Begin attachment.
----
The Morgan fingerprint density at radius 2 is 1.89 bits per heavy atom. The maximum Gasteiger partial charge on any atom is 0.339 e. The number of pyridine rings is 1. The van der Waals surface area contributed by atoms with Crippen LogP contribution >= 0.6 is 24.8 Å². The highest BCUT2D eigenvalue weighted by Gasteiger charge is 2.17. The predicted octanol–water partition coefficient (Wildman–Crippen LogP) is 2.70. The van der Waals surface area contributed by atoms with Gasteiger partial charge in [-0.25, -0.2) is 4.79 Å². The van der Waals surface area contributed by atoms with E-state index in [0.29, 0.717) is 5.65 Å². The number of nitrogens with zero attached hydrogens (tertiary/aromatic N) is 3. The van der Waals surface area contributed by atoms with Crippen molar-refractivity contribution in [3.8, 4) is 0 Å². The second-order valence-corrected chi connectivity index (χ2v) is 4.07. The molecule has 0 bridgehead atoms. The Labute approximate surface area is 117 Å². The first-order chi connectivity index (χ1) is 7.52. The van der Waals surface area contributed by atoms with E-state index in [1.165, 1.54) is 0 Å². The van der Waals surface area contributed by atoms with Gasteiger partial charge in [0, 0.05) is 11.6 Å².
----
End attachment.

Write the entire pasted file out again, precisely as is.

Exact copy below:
The Morgan fingerprint density at radius 2 is 1.89 bits per heavy atom. The maximum Gasteiger partial charge on any atom is 0.339 e. The number of pyridine rings is 1. The van der Waals surface area contributed by atoms with Crippen LogP contribution >= 0.6 is 24.8 Å². The highest BCUT2D eigenvalue weighted by Gasteiger charge is 2.17. The predicted octanol–water partition coefficient (Wildman–Crippen LogP) is 2.70. The van der Waals surface area contributed by atoms with Gasteiger partial charge in [-0.25, -0.2) is 4.79 Å². The van der Waals surface area contributed by atoms with E-state index in [0.29, 0.717) is 5.65 Å². The number of nitrogens with zero attached hydrogens (tertiary/aromatic N) is 3. The van der Waals surface area contributed by atoms with Crippen molar-refractivity contribution in [3.8, 4) is 0 Å². The second-order valence-corrected chi connectivity index (χ2v) is 4.07. The molecule has 0 bridgehead atoms. The Labute approximate surface area is 117 Å². The first-order chi connectivity index (χ1) is 7.52. The van der Waals surface area contributed by atoms with E-state index in [1.165, 1.54) is 0 Å². The van der Waals surface area contributed by atoms with Gasteiger partial charge in [0, 0.05) is 11.6 Å².